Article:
[The] vendors don't try to undersell one another .... They do not want customers to expect to pay anything less than two dollars for a good domestic magazine. Though they might make more money in the short run by accepting every offer for a sale, it is not clear that this would work to their benefit (67).
Competition for location is a critical area of self-regulation -- setting up tables for business in limited space that became much more constricted after a new bylaw was passed while Duneier was in the field, he describes how the vendors sought to cope, a social fabric adapting to new rules not without tensions and conflicts (231 ff.).
The effect of the new bylaw is one of several examples Duneier cites of how civic efforts to control urban space often have unintended results, which is among the book's subplots. Other recurrent themes are reflections on the "broken window" theory of social control and on Jane Jacobs's discussion of what makes for safe sidewalks, written on the same streets some 40 years earlier. Along the way, there are stories -- how Mudrick came broke to the sidewalk one Sunday morning and, by evening, accumulated $75 hustling three used dressing mirrors and an old computer (97 ff.); about hunting the local trash for magazines early one morning (149 ff.); about the police confiscating Ishmael's belongings and rousting him from his streetcorner one Christmas for no apparent reason than that they had power to do it (253 ff.). Each story has a different clue about the sidewalk's lifeworld.
Marvin and Ron's stories help illustrate a key point Duneier wants to make. Marvin, a Vietnam veteran, ex-convict and once-homeless alcoholic, turned himself around and now got by as a sidewalk businessman. In Ron's case, Duneier observed the process of turning around first-hand. A homeless drug addict when Duneier arrived on the block (though, said Marvin, "one of the best book and magazine vendors in New York"; 46), he reshaped his life. When Duneier returned to the sidewalk after a six months away, "Ron looked very different .... Whereas he'd once had the disheveled appearance of a man who never shaved or showered, now he was clean-cut" (77). He no longer slept in the street but had moved to the Harlem apartment of his elderly aunt for whom he now cared. His comments about holding his sidewalk space after the new bylaw reflected a changed outlook. "Sometimes you gotta look out for you .... I need money to pay bills. I gotta pay rent. I lived on the street for years. I'm not getting ready to go back to it" (249). He and Marvin are men Duneier has in mind when he writes at the book's conclusion,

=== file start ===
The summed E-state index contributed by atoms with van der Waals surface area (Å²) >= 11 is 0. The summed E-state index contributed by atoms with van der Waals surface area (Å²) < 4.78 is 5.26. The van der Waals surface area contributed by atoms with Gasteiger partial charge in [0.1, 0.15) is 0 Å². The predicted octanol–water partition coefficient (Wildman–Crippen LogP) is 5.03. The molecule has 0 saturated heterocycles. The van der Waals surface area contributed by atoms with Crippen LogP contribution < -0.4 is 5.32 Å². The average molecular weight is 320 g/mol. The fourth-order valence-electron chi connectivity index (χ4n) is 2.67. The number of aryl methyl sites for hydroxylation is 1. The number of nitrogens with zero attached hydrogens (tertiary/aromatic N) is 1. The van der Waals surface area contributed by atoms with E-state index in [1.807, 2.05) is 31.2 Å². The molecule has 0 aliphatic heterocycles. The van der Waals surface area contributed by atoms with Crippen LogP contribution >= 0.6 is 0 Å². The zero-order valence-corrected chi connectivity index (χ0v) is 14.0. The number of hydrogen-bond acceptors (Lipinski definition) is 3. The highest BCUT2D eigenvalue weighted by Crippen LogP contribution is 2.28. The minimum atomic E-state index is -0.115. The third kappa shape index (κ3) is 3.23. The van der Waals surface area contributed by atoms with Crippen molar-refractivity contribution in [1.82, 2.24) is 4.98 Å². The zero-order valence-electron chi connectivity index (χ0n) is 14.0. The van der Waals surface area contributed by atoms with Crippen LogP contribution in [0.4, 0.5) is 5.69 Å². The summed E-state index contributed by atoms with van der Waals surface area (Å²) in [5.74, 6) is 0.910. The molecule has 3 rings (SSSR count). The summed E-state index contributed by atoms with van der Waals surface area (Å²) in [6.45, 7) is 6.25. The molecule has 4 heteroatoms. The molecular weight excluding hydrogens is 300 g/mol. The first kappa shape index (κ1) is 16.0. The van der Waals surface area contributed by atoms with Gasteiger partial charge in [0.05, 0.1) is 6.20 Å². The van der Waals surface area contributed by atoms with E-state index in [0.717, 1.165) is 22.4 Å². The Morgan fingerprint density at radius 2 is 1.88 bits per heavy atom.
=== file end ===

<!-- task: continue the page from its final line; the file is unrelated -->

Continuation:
It is vital to the well-being of cities with extreme poverty that there be opportunities for those on the edge to engage in self-directed entrepreneurial activity. There will always be people who, faced with dispiriting social conditions, give up. The people ... working on Sixth Avenue are persevering. They are trying not to give up (317).
A real strength of Sidewalk are Ovie Carter's photographs -- of vendors, street people, passers-by; of the block's streetscape; of Ron and his aunt, Mudrick with his granddaughter -- that give a reader a much more tangible sense of people and place than words alone might ever accomplish (and draw useful attention to the remarkable way urban ethnography has often blindly ignored possibilities for visual documentation). While it is usually not a problem that the pictures are uncaptioned, because they are mostly carefully placed to correspond with passages of text, in some cases a reader might have liked words providing a clearer sense of a photograph's meaning.
An excellent appendix about how Sidewalk evolved and Duneier's methodology will be a useful case study for talking with students about how fieldwork actually happens.
At one moment in Sidewalk, Keith, a local panhandler, and another man watch Shorty's table when he is away from the block on a day in the late I 990s. Keith browses through automobile advertisements in Shorty's magazines.
Look at this one here .... A Chevy. That's for when you want to just hang out with your friends at the beach. And look at this one: it has a bar and a TV/VCR built into it. It's a dream machine. If I had money, I would spend money on that. That would be my play car. See, my dreams are small! I don't want to own the World Trade Centre. For what? So they can try to blow it up again? .... I don't need that kind of headache (91)!
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|Publication:||Canadian Journal of Urban Research|
|Article Type:||Book Review|
|Date:||Dec 22, 2002|